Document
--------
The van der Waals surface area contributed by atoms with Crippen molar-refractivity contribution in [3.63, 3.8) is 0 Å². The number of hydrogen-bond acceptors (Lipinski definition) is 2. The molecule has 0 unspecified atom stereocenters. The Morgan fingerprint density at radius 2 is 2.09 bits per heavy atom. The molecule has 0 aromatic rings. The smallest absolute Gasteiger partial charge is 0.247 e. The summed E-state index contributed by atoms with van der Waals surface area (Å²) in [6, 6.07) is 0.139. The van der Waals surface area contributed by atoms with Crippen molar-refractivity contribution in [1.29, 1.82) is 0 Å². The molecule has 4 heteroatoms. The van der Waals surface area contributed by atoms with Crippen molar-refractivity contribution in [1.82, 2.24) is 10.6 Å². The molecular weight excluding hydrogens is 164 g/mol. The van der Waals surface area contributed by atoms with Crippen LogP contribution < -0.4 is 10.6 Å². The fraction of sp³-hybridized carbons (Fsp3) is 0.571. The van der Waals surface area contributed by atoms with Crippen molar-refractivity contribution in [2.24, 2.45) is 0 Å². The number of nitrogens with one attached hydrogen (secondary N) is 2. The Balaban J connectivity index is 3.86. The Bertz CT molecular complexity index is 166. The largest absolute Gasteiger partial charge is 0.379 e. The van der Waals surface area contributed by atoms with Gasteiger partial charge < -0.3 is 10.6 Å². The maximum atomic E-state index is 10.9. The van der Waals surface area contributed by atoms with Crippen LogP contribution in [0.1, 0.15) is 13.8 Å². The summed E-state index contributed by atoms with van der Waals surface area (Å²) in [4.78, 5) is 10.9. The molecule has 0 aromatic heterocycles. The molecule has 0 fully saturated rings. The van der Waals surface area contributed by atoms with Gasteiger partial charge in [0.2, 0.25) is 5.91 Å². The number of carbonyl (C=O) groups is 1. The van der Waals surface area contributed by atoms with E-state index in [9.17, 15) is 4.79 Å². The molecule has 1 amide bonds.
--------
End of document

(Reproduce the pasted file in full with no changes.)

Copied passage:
The van der Waals surface area contributed by atoms with Crippen molar-refractivity contribution in [3.63, 3.8) is 0 Å². The number of hydrogen-bond acceptors (Lipinski definition) is 2. The molecule has 0 unspecified atom stereocenters. The Morgan fingerprint density at radius 2 is 2.09 bits per heavy atom. The molecule has 0 aromatic rings. The smallest absolute Gasteiger partial charge is 0.247 e. The summed E-state index contributed by atoms with van der Waals surface area (Å²) in [6, 6.07) is 0.139. The van der Waals surface area contributed by atoms with Crippen molar-refractivity contribution in [1.29, 1.82) is 0 Å². The molecule has 4 heteroatoms. The van der Waals surface area contributed by atoms with Crippen molar-refractivity contribution in [1.82, 2.24) is 10.6 Å². The molecular weight excluding hydrogens is 164 g/mol. The van der Waals surface area contributed by atoms with Crippen LogP contribution < -0.4 is 10.6 Å². The fraction of sp³-hybridized carbons (Fsp3) is 0.571. The van der Waals surface area contributed by atoms with Crippen molar-refractivity contribution in [2.24, 2.45) is 0 Å². The number of nitrogens with one attached hydrogen (secondary N) is 2. The Balaban J connectivity index is 3.86. The Bertz CT molecular complexity index is 166. The largest absolute Gasteiger partial charge is 0.379 e. The van der Waals surface area contributed by atoms with Gasteiger partial charge < -0.3 is 10.6 Å². The maximum atomic E-state index is 10.9. The van der Waals surface area contributed by atoms with Crippen LogP contribution in [0.1, 0.15) is 13.8 Å². The summed E-state index contributed by atoms with van der Waals surface area (Å²) in [4.78, 5) is 10.9. The molecule has 0 aromatic heterocycles. The molecule has 0 fully saturated rings. The van der Waals surface area contributed by atoms with Gasteiger partial charge in [0.2, 0.25) is 5.91 Å². The number of carbonyl (C=O) groups is 1. The van der Waals surface area contributed by atoms with E-state index in [9.17, 15) is 4.79 Å². The molecule has 1 amide bonds.